In this special episode, host Elizabeth Hopkins acknowledges the 20th anniversary of September 11, 2001. This episode is also a check in on how well Congress is living up to its promises to more than 24,000 first responders and heroes.
Introduced in 2006 and finally signed into law on January 2, 2011, the World Trade Center Health Program was designed to provide for the physical and mental healthcare for first responders. It should come as no surprise that the program was outsourced to a private, for profit company (United Healthcare). How has this worked 20 years later?
Elizabeth has a conversation with Michael Gavin, a paramedic from Boston who is among the thousands of heroes called into duty that day. Mike tells us his harrowing story of that day, and the weeks of 12-hour shifts as he and his fellow responders worked endlessly to help in any way they could.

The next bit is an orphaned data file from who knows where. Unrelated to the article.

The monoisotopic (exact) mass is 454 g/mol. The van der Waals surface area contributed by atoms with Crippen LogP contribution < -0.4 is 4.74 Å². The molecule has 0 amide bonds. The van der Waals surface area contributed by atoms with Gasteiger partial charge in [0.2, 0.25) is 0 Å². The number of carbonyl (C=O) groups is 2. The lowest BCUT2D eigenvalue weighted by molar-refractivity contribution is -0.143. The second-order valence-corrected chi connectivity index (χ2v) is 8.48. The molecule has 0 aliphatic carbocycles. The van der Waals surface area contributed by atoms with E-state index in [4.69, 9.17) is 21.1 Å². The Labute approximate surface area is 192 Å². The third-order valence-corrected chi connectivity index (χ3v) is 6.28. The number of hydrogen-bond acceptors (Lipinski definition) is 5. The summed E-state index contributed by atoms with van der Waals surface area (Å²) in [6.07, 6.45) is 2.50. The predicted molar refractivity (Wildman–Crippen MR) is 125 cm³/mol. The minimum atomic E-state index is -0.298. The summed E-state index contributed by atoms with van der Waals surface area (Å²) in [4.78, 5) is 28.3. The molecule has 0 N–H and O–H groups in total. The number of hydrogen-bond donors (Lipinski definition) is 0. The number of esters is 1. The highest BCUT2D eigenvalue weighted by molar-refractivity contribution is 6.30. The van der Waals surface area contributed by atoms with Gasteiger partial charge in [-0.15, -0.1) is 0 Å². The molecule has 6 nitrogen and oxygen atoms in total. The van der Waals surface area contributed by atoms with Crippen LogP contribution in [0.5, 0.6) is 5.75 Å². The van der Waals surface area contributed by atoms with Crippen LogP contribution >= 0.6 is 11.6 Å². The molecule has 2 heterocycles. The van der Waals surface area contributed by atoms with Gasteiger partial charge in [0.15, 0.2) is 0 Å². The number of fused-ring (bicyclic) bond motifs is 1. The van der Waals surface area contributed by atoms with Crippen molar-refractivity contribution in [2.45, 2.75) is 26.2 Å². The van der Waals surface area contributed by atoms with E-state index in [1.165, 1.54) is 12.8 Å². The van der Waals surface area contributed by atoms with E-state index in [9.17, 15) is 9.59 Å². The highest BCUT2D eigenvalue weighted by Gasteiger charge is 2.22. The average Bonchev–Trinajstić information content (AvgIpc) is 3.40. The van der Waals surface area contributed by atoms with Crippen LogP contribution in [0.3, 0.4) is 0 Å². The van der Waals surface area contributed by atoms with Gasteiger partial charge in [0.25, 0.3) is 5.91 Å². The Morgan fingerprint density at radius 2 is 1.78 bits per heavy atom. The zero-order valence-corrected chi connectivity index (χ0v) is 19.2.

As anyone could imagine, Mike suffered for his time at Ground Zero, experiencing substance abuse disorder, PTSD, and ultimately Hodgkins Lymphoma, which happens to be most diagnosed cancers among the 9/11 survivors.
Listening to Mike's journey from that day two decades ago to the present, it is almost unbelievable to hear about the re-traumatization Mike and others are experiencing.
For more on Mike's experience, you can find his book "Facing It: Unseen Injuries of a 9/11 First Responder," on Amazon https://amzn.to/39W9oix
Thank you for listening and look for Episode 8 on November 5.